Perhaps that is why many of the established mainstream environmental groups are so well supported and have so many members who are "establishment" figures. In the American economy, fossil fuel based wealth has a very long and deep history of domination. Think about where Rockefeller, Pew, Ford, and countless other foundations got their endowments. When Ted Turner is not building networks, he is drilling for gas in the high desert. (http://tinyurl.com/om5wy8) T. Boone Pickens, the current darling of the mainstream environmental groups is a long time gas salesman.

Follow the money and stop blaming "environmentalists" for opposition to nuclear power. Scratch the surface of the groups to find their real financial support.

Rod Adams
Publisher, Atomic Insights


RE: Don't lump us all together
By Danish1 on 6/6/2009 7:29:14 AM , Rating: 5
quote:
Follow the money and stop blaming "environmentalists" for opposition to nuclear power. Scratch the surface of the groups to find their real financial support.


Never underestimate the stupidity of people in large groups.

In this case the large group would be Greenpeace.

I do believe you're on to something though.


RE: Don't lump us all together
By mmntech on 6/7/2009 6:12:49 PM , Rating: 4
Greenpeace and World Wildlife Fund. I love to have a good laugh at how ludicrous Earth Hour is.
I don't buy the argument that about oil companies trying to discourage nuclear power, or all the other things they're accused of financially meddling with. It's a tired, hack argument. It's conveniently never brought up that environmental NGOs have huge financial steaks in these kinds of issues. The fact that Greenpeace made $300 million US in revenue in 2007 speaks for itself.

The issue with nuclear is that people immediately think of Chernobyl. Something that neo-luddite environmental groups capitalize on. One major incident in some 50 years of nuclear energy is not enough to label it as dangerous. Chernobyl was disastrous but it was so because of the incompetence of the Soviet designers who failed to incorporate even the most basic safety systems into its design. Renewable sources such as solar and wind power are important in supplementing our power supply but they cannot entirely replace thermal and nuclear plants. I read a journal article last summer that stated that the entire island of Kyushu would have to be covered in solar panels just to power Tokyo alone. No matter how many twisty light bulbs you make people install, it's not going to change the trend of increasing energy demand. It's too late to turn the clocks back. Nuclear power is absolutely necessary. Environmentalists are only delaying the inevitable. In the mean time, energy shortages are putting a huge tax on the grid, costing the world's economies billions.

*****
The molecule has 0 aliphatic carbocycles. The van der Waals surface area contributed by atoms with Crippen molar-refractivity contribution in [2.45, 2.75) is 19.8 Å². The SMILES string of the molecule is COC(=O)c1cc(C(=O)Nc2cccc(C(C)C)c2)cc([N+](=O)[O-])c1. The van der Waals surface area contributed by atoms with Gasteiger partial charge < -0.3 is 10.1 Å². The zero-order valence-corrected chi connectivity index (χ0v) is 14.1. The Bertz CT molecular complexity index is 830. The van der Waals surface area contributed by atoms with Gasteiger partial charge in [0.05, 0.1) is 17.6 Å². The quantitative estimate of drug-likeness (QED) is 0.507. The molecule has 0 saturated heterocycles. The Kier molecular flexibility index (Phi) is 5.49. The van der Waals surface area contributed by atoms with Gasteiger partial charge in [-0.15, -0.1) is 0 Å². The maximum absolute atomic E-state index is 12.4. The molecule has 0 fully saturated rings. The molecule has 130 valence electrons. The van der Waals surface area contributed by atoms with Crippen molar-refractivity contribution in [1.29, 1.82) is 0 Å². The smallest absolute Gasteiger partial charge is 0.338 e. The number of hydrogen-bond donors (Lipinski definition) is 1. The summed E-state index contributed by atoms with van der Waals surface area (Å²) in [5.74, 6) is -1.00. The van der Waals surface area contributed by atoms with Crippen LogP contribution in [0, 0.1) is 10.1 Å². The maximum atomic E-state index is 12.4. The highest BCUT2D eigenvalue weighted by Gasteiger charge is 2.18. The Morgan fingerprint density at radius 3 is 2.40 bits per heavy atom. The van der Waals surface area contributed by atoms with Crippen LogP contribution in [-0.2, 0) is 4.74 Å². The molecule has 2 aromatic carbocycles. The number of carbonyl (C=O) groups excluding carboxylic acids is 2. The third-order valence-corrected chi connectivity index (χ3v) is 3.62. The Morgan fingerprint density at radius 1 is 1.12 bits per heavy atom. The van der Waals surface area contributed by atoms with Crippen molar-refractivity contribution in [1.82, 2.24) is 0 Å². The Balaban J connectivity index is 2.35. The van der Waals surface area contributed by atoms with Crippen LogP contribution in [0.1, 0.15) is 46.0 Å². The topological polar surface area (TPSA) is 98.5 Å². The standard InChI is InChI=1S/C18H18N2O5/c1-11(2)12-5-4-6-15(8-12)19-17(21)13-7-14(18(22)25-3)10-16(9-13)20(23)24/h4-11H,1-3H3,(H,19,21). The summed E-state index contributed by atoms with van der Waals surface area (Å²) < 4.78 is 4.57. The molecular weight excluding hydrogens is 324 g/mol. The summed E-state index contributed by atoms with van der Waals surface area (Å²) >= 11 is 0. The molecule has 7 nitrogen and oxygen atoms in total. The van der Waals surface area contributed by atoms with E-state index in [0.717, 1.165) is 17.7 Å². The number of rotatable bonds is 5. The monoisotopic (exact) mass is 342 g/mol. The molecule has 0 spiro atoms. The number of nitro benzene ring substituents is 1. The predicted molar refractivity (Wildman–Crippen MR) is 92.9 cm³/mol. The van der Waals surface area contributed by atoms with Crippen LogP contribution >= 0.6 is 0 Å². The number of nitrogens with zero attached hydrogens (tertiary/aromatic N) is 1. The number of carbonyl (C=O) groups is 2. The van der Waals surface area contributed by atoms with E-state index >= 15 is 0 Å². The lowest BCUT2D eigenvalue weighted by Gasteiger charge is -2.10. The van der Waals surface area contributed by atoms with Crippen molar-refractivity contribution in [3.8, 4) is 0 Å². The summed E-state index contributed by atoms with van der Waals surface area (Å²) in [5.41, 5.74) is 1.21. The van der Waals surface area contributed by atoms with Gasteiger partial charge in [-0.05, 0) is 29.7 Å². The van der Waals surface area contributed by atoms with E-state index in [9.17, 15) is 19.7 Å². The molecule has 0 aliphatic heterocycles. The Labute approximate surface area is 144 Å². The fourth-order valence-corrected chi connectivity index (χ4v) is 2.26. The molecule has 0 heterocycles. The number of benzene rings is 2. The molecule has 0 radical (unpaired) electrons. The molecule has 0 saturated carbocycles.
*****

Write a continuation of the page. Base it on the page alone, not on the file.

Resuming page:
RE: Don't lump us all together
By austinag on 6/9/2009 11:32:10 AM , Rating: 4
Well said.
Also, diversification of our energy sources is just as important as environmental or political concerns. Nuclear energy has to represent a piece of the puzzle.


RE: Don't lump us all together
By AlexWade on 6/6/2009 7:47:24 AM , Rating: 3
Big Oil and Big Coal are not the ones who are stopping nuclear power. Sure, they may have a financial incentive to stop it. However, why would Big Oil and Big Coal willingly fund a group who is opposed to what they do? Why give money to a group who is actively trying to stop you from making money? As you say, follow the money. The way Big Coal is stopping nuclear power is by running TV commercials advertising clean coal technology. And then lets face it, Big Oil knows it will be at least decades before a viable alternative comes along.


Michael Andrews
By arazok on 6/5/2009 10:39:51 AM , Rating: 4
ARE YOU MASHER, OR AN ALIEN REPLACEMENT?

Inquiring minds want to know…




RE: Michael Andrews
By Hieyeck on 6/5/2009 10:46:23 AM , Rating: 3
Michael got married and took his wife's name for a pen-name.

</conspiracy>


RE: Michael Andrews
By aegisofrime on 6/5/2009 11:14:50 AM , Rating: 2
Asher's ego couldn't take the beating, died, and reincarnated as Andrews.


RE: Michael Andrews
By TheDoc9 on 6/5/2009 3:02:59 PM , Rating: 2
Whats so funny is, this is probably one of the most interesting topics on this site. What happened to him, and why is he back as andrews? I bet it had something to do with a broad.


RE: Michael Andrews
By acase on 6/8/2009 1:18:52 PM , Rating: 2
Not attempting to be negative or offensive at all but...
It is quite possible, especially with more and more states making gay marriage legal now,that he could be gay and just took a new husband's last name. This would also explain why he, or anyone else from DT that might know, wouldn't respond about it since there are so many assholes out there. But for now, I'll just sit here with my bag of popcorn and wait to find out...